NUNS' Suicidal PoRnification: Rumor or Reality?
Are we seeing what we think we’re seeing? Are NUNS morphing into sluts — again? As the Party of Regions continues love bombing Nasha Ukraina-Narodna Samooborona, the threat of their sweet surrender in favor of a shyrka, or grand coalition, becomes real.
Shyrka, short for shyroka koalitsiya — and slang for intravenous drug use — is a popular witticism that aptly extrapolates the effects of such an arrangement on Ukraine. In diagnosing the shyrka motives on the Orange side, we’re dealing with a good intentions-bad intentions axis.
Good intentions, Wilsonian designs. One way to interpret Yushchenko’s coalitioneering is to assume that he has again tasked himself with “mending Ukraine” and “making Donbas safe for democracy.” Consider this idealistic motif as the tip of the iceberg to a pragmatic dimension that underlies NUNS’ mediocre election score — and the Tymophobia that comes with it.
Will Orange voters buy into a Wilsonian shyrka? Not very likely. Should NUNS accept Yanukovych’s “stability and prosperity” proposition, they who put their trust in “one law for all” will experience high levels of cognitive dissonance. In their eyes, NUNS’ reliance on Yanukovych as the “white knight” will add up to a nymphomaniac bait-and-switch scheme.
They who voted for NUNS will make no peace with their electeds’ labor migration from church choir to Playboy party, no matter how lofty the rhetoric. Should NUNS swap “one law for all” for “one dough for all,” the next election will slap them with “one loathe for all.” Few voters will suffer gladly a bunch of promiscuous drones that sold them down the river, and then attempted to put a patriotic face on it.
If history is any guide, it teaches Yushchenko to avoid the trap of good intentions. In August 2006, Yushchenko tried to tame the tiger with the Universal of National Unity, only to end up being cornered by the Coalition of National Impunity, uh sorry, Unity.
Bad intentions, Machiavellian designs. Some analysts paint uglier pictures. One school of thought has it that Yushchenko might be interested in a zero coalition. Failure to form a coalition may result in an interregnum in which lame duck Yanukovych continues as PM on a short tether.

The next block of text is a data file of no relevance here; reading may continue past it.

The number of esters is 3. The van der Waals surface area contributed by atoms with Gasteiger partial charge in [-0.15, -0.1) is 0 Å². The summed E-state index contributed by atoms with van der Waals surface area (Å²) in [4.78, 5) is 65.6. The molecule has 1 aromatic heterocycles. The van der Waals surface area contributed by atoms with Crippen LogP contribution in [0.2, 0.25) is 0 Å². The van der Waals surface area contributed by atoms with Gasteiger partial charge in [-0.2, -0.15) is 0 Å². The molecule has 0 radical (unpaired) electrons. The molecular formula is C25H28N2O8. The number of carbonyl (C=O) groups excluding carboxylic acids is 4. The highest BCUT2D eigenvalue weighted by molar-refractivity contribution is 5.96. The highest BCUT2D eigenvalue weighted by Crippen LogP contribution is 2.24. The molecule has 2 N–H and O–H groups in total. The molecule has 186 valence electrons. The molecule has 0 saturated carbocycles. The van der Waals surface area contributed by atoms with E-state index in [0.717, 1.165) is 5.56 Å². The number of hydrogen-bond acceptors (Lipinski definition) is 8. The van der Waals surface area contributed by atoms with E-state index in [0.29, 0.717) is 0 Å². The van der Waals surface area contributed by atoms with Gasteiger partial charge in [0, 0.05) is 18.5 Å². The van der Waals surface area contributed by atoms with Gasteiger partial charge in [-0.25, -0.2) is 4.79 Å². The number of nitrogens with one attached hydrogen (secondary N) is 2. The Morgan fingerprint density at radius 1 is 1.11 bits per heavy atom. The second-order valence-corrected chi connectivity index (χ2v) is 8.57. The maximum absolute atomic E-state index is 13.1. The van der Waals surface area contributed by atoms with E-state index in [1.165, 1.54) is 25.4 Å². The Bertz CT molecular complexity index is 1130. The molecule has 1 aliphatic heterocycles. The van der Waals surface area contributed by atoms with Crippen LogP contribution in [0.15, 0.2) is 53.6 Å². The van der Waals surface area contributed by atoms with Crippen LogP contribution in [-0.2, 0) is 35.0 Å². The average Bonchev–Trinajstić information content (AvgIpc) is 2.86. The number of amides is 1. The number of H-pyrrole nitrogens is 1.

Still, others hypothesize that Yushchenko’s ambition to play “lord of the Oranges” supplies him with a stake in the Orange coalition’s “creative destruction.” Once the fragile Orange coalition falls apart — a process catalyzed by the President himself — the more stable shyrka will make him feel more comfortable, so they argue.
The most demonic way to look at it is to visualize a president who has nothing to lose in terms of reelection chances and thus opts for an exit strategy. He tells his lyubi druzi to get into the groove, grab as much as they can, and run.
Both Wilsonian and Machiavellian roads lead to hell — at least to the hell of public opinion. Should NUNS and Yushchenko chose to follow in Moroz’s footsteps, they will place Tymoshenko the martyr on a springboard to presidency.
However, it is not in Ukraine’s best interests to have a BYuT monopoly in the Orange camp. The PRU-BYuT duopoly that will arise from the ruins of NUNS will not benefit Ukraine any more than the two-party system benefits the United States.
With LyB as the indispensable margin of safety, BYuT and NUNS should discover the joys and challenges of team play. They should roll up their sleeves in the war on poverty. The turf wars of the past must be made taboo.
The Orange coalition should confront Yanukovych’s gatecrash behavior with a well-designed benefits package. This is not a winner-take-all election. The Blue camp should be provided with strong, but reasonable incentives to keep the opposition job.
Amid reports of Friday BYuT-NUNS coalition talks, there is hope that the Orange Revolution’s third anniversary will not be defiled by NUNS’ PoRnification.
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